Webster's Dictionary, 1913
Preterition noun [ Latin praeteritio : confer French prétérition .]
1. The act of passing, or going past; the state of being past. Bp. Hall. 2. (Rhet.) A figure by which, in pretending to pass over anything, a summary mention of it is made; as, "I will not say, he is valiant, he is learned, he is just." Called also paraleipsis . 3. (Law) The omission by a testator of some one of his heirs who is entitled to a portion. Bouvier.
Preteritive adjective (Gram.) Used only or chiefly in the preterit or past tenses, as certain verbs.
Preteritness noun The quality or state of being past. Bentley. Lowell.
[ Latin praeterlapsus
, past participle of praeterlabi
to glide by. See Preter-
.] Past; as, preterlapsed ages.
[ R.] Glanvill.
Preterlegal adjective [ Prefix preter- + legal .] Exceeding the limits of law. [ R.]
[ Latin praetermissio
. See Pretermit
.] 1. The act of passing by or omitting; omission. Milton. 2. (Rhet.) See Preterition .
Pretermit transitive verb
[ imperfect & past participle Pretermitted
; present participle & verbal noun Pretermitting
.] [ Latin praetermittere
beyond + mittere
to send. See Mission
.] To pass by; to omit; to disregard. Bacon.
[ Prefix preter + natural
.] Beyond of different from what is natural, or according to the regular course of things, but not clearly supernatural or miraculous; strange; inexplicable; extraordinary; uncommon; irregular; abnormal; as, a preternatural appearance; a preternatural stillness; a preternatural presentation (in childbirth) or labor.
This vile and preternatural temper of mind. South. Syn.
-- See Supernatural
Preternaturalism noun The state of being preternatural; a preternatural condition.
Preternaturality noun Preternaturalness. [ R.] Dr. John Smith.
Preternaturally adverb In a preternatural manner or degree. Bacon.
Preternaturalness noun The quality or state of being preternatural.
Preterperfect adjective & noun [ Prefix preter- + perfect .] (Gram.) Old name of the tense also called preterit .
Preterpluperfect adjective & noun [ Prefix preter- + pluperfect .] (Gram.) Old name of the tense also called pluperfect .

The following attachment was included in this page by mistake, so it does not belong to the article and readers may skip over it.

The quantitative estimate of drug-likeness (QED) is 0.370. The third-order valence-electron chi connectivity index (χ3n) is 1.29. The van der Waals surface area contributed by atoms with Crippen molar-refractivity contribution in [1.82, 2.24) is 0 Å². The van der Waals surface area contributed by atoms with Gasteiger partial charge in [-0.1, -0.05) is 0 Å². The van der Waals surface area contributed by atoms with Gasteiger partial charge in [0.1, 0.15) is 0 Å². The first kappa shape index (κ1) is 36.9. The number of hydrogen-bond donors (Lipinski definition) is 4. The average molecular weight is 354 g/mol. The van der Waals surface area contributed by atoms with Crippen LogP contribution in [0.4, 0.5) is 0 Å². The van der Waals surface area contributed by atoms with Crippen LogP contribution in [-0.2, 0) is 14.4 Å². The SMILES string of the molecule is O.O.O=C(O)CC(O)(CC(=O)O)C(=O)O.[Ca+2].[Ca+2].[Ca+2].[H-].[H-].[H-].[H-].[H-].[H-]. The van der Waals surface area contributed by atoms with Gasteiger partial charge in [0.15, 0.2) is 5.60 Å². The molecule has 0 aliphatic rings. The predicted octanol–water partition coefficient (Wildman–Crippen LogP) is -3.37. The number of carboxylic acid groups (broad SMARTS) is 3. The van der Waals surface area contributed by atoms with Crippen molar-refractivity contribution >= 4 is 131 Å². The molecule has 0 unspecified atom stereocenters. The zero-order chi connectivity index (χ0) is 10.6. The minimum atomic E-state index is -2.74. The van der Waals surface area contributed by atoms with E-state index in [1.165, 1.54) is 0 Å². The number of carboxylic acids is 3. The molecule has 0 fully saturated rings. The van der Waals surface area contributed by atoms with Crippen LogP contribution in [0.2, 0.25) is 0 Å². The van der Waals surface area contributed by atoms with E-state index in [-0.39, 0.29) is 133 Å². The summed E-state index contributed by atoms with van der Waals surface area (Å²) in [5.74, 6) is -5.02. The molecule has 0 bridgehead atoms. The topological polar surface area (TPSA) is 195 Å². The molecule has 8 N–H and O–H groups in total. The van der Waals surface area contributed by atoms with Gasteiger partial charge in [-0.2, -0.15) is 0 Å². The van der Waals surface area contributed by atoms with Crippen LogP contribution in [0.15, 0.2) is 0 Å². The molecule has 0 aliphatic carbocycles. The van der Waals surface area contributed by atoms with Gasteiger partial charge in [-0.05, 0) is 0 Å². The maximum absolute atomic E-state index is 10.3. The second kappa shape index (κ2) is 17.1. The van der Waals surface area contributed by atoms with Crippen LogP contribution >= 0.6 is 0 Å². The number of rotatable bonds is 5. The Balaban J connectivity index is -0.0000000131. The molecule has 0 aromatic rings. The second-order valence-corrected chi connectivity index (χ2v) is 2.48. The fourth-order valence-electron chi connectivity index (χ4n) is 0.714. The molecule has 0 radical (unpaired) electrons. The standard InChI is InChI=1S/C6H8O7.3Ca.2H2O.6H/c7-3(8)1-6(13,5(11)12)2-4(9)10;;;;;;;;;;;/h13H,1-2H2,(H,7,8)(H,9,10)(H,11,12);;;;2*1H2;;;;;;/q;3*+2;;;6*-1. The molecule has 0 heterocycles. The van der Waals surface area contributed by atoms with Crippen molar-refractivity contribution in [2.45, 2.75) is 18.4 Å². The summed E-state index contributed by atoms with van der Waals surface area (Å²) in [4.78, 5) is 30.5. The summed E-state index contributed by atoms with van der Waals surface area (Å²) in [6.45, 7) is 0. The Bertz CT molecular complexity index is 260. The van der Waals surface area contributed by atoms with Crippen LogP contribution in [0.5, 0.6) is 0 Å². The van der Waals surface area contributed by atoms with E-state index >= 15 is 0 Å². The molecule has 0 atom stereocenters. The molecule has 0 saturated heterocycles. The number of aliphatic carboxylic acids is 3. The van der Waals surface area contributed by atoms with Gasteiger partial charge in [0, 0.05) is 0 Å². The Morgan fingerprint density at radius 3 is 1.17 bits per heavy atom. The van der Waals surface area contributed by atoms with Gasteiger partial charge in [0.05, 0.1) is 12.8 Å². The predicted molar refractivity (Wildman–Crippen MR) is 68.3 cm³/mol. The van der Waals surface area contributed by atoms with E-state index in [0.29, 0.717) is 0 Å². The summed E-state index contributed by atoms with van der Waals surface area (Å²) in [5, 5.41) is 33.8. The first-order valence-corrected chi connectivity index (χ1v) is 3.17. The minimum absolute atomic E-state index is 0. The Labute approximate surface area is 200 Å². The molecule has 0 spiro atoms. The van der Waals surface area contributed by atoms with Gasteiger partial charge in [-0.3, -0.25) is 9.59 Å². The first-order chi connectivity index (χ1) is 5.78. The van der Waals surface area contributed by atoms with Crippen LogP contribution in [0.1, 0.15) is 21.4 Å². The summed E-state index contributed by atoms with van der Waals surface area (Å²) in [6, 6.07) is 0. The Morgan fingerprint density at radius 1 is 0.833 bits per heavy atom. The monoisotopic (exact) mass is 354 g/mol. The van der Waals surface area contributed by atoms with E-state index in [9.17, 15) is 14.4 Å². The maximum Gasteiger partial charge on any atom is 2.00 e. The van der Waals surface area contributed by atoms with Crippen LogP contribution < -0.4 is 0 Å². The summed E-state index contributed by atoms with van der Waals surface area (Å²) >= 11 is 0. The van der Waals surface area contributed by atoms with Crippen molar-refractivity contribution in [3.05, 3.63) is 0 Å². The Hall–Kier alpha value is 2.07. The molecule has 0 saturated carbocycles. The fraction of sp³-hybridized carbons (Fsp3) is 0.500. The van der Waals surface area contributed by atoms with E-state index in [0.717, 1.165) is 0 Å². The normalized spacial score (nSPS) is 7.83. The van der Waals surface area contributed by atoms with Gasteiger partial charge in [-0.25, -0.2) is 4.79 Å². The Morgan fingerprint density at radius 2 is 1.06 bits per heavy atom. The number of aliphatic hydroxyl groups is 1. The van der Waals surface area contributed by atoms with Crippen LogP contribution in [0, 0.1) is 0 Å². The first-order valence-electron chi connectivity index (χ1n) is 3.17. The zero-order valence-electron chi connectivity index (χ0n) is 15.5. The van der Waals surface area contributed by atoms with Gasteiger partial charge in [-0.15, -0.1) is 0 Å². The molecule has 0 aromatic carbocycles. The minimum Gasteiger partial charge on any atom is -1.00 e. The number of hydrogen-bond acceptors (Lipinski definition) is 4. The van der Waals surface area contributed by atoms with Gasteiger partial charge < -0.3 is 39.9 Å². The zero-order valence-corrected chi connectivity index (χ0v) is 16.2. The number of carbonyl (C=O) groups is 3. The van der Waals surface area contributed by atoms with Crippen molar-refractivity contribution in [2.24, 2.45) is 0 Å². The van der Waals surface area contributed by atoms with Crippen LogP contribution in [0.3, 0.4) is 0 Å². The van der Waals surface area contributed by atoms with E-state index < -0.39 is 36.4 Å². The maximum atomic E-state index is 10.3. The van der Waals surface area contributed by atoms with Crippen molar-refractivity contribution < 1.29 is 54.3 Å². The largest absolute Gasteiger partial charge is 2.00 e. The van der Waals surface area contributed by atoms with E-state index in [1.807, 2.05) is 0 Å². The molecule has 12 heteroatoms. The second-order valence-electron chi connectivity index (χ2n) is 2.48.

Pretertiary adjective (Geol.) Earlier than Tertiary.
[ Latin praetervectio
, from praetervehere
to carry beyond. See Invection
.] The act of carrying past or beyond.
[ R.] Abp. Potter.
Pretex transitive verb
[ Latin praetexere
. See Pretext
.] To frame; to devise; to disguise or excuse; hence, to pretend; to declare falsely.
[ French prétexte
, Latin praetextum
, from praetextus
, past participle of praetexere
to weave before, allege as an excuse; prae
before + texere
to weave. See Text
.] Ostensible reason or motive assigned or assumed as a color or cover for the real reason or motive; pretense; disguise.
They suck the blood of those they depend on, under a pretext of service and kindness. L'Estrange.
With how much or how little pretext of reason. Dr. H. More. Syn.
-- Pretense; excuse; semblance; disguise; appearance. See Pretense
Pretexture noun A pretext. [ Obsolete]
Pretibial adjective (Anat.) Situated in front of the tibia.
[ Latin praetor
, for praeitor
, from praeire
to go before; prae
before + ire
to go. See Issue
.] 1. (Rom. Antiq.) A civil officer or magistrate among the ancient Romans.
» Originally the pretor
was a kind of third consul; but at an early period two pretors were appointed, the first of whom ( praetor urbanus
) was a kind of mayor or city judge; the other ( praetor peregrinus
) was a judge of cases in which one or both of the parties were foreigners. Still later, the number of pretors, or judges, was further increased. 2. Hence, a mayor or magistrate.
[ R.] Dryden.
Pretorial adjective Pretorian. Burke.
Pretorian adjective [ Latin praetorians : confer French prétorien .] Of or pertaining to a pretor or magistrate; judicial; exercised by, or belonging to, a pretor; as, pretorian power or authority. Pretorian bands or guards , or Pretorians (Rom. Hist.) , the emperor's bodyguards, instituted by the Emperor Augustus in nine cohorts of 1,000 men each. -- Pretorian gate (Rom. Antiq.) , that one of the four gates in a camp which lay next the enemy. Brande & C.